“Soon after, 18 of the 50 US [states] joined a legal challenge against the emissions limits,” reports Power Technology. “Led by West Virginia politicians, the legal case said that the Plan gave the EPA massive power to reshape the U.S. economy. Opposers often say that state governments should decide emissions limits, not federal agencies.”

The U.S. Supreme Court (SCOTUS) enacted a stay on the CPP in 2016.

Then, on June 30, 2022, in a 6–3 decision in West Virginia v. EPA, SCOTUS ruled “that the [CAA] does not give the [EPA] broad authority to regulate greenhouse gas emissions from power plants that contribute to global warming,” according to the Associated Press (AP).

The Biden administration has long promised new GHG emissions regulations for power plants but took ample time to craft the proposed regulations in preparation for scrutiny from SCOTUS, which has a conservative majority.

One big difference in the proposed regulations is they apply within power plants’ fenceline, unlike the Obama administration’s CPP, which attempted to regulate emissions beyond plants’ fenceline.

“The policy would not mandate any type of technology or fuel,” noted The Washington Post in an article published before the proposed regulations were issued. “But they said the limits it sets would be so stringent that to meet them, fossil-fuel-burning plants most likely would need to use carbon-capture technology or be capable of switching to use hydrogen, which burns without [GHG] emissions.”

What’s next?

The proposed regulations are already under fire from lawmakers in coal-heavy states and industry.

“Democratic Sen. Joe Manchin of West Virginia has already vowed to oppose any future EPA nominee in the Senate over the rule,” says CNN. “Meanwhile, Manchin’s Republican colleague Sen. Shelley Moore Capito of West Virginia called it an attempt to ‘kill American energy jobs’ and vowed to introduce a Congressional Review Act bill to attempt to overturn it.

“And though the EPA’s regulatory ability survived one Supreme Court challenge last year, it could face new attempts to squash it. West Virginia Attorney General Patrick Morrisey suggested the rules were headed for a court battle.”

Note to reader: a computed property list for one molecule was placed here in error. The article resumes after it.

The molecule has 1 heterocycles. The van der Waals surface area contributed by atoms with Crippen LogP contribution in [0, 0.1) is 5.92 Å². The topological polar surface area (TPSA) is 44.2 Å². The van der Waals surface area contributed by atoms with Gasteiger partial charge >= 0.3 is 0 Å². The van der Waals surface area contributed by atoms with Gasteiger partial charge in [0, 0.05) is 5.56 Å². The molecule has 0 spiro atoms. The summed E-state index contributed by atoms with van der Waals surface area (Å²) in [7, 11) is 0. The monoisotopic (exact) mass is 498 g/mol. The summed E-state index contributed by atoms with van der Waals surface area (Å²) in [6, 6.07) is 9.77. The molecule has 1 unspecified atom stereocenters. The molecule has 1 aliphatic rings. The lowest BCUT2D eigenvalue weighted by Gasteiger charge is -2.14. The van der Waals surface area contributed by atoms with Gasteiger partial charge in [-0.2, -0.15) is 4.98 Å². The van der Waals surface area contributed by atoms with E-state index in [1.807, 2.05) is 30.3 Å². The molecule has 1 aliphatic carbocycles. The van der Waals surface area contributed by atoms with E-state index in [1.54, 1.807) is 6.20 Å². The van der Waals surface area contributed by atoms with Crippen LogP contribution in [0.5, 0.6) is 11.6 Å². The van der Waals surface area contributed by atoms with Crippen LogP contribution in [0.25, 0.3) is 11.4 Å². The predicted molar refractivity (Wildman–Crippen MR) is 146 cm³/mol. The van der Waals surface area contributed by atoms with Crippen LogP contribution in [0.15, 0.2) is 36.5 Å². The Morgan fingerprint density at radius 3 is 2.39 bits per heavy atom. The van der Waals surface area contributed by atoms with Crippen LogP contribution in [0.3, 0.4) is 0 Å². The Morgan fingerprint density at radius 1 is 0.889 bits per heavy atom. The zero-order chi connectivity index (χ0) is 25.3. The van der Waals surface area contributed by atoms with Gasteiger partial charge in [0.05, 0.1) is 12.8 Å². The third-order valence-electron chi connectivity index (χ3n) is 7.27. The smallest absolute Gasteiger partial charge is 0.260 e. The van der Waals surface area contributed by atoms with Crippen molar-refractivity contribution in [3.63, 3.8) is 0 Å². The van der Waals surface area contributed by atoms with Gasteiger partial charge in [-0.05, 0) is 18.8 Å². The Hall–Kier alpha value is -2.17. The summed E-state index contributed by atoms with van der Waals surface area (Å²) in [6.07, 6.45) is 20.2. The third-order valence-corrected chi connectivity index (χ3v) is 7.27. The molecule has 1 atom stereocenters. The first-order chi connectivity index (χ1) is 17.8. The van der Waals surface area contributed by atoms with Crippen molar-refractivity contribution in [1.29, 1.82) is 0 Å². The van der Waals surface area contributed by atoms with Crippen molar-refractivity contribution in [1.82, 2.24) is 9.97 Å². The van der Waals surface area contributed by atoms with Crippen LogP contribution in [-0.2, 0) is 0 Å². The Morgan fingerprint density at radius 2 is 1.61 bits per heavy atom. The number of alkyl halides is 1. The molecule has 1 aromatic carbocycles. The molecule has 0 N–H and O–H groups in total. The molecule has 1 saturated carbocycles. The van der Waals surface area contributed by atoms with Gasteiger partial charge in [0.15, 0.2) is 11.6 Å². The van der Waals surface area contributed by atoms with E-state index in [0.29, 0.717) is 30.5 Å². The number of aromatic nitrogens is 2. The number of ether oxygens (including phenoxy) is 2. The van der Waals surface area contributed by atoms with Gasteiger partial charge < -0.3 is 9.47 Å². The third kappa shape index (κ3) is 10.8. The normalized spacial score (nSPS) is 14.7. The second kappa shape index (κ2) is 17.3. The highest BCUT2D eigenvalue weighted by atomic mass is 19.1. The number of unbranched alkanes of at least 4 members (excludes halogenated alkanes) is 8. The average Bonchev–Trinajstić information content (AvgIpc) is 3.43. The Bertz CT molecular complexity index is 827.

“Based upon what we currently know about this proposal, it is not going to be upheld, and it just seems designed to scare more coal-fired power plants into retirement — the goal of the Biden administration,” Morrisey, a Republican, said in a statement. “That tactic is unacceptable, and this rule appears to utterly fly in the face of the rule of law. [SCOTUS] has placed significant limits on what the EPA can do — we plan on ensuring that those limits are upheld, and we expect that we would once again prevail in court against this out-of-control agency.”

However, many analysts believe the current administration has planned well for future legal challenges.

“I have confidence in its durability,” said Sam Ricketts, a former advisor to Washington state Governor Jay Inslee who now works with Evergreen Action and the Center for American Progress, according to CNN. “The EPA has learned the lessons. … I think they’re operating tightly in the bounds of what the [CAA] and [SCOTUS] allow.”

As expected, environmental groups say the proposed regulations don’t go far enough or move quickly enough to meet the climate change challenge.

“While this proposal is a vitally important first step, the EPA can do more, and faster,” says the Natural Resources Defense Council (NRDC). “One clear opportunity for securing greater emissions reductions is setting limits for more existing gas plants by lowering the unit size and capacity factor thresholds. And the EPA can—and should—adjust the timelines for compliance across all three categories to require emissions reductions sooner.”

Industry sources predict the power industry won’t be able to meet the proposed deadlines.

In response to the proposed regulations, Plant Services notes that the “National Association of Manufacturers (NAM) Vice President of Energy and Resources Policy Brandon Farris said, ‘With nearly 60% of our nation’s energy generated from natural gas and coal, this will either require deployment of still nascent technologies at an impractical pace or force those plants to shut down entirely.  With the many threats to global energy security, that is a grave risk to our economy and to our families. The U.S. cannot afford to shut down more than half of our power generation and grind our economy to a halt. The NAM looks forward to working with the administration to ensure emissions standards protect public health while allowing manufacturers to continue pioneering technologies to make our air even cleaner and our climate even healthier.”

Comments will be accepted on the proposed regulations on the Federal eRulemaking Portal under Docket #EPA-HQ-OAR-2023-0072 once they’re published. The EPA has also scheduled two public hearings. For more information on the proposed rules and registration for the public hearings, see the EPA Greenhouse Gas Standards and Guidelines for Fossil Fuel-Fired Power Plants website.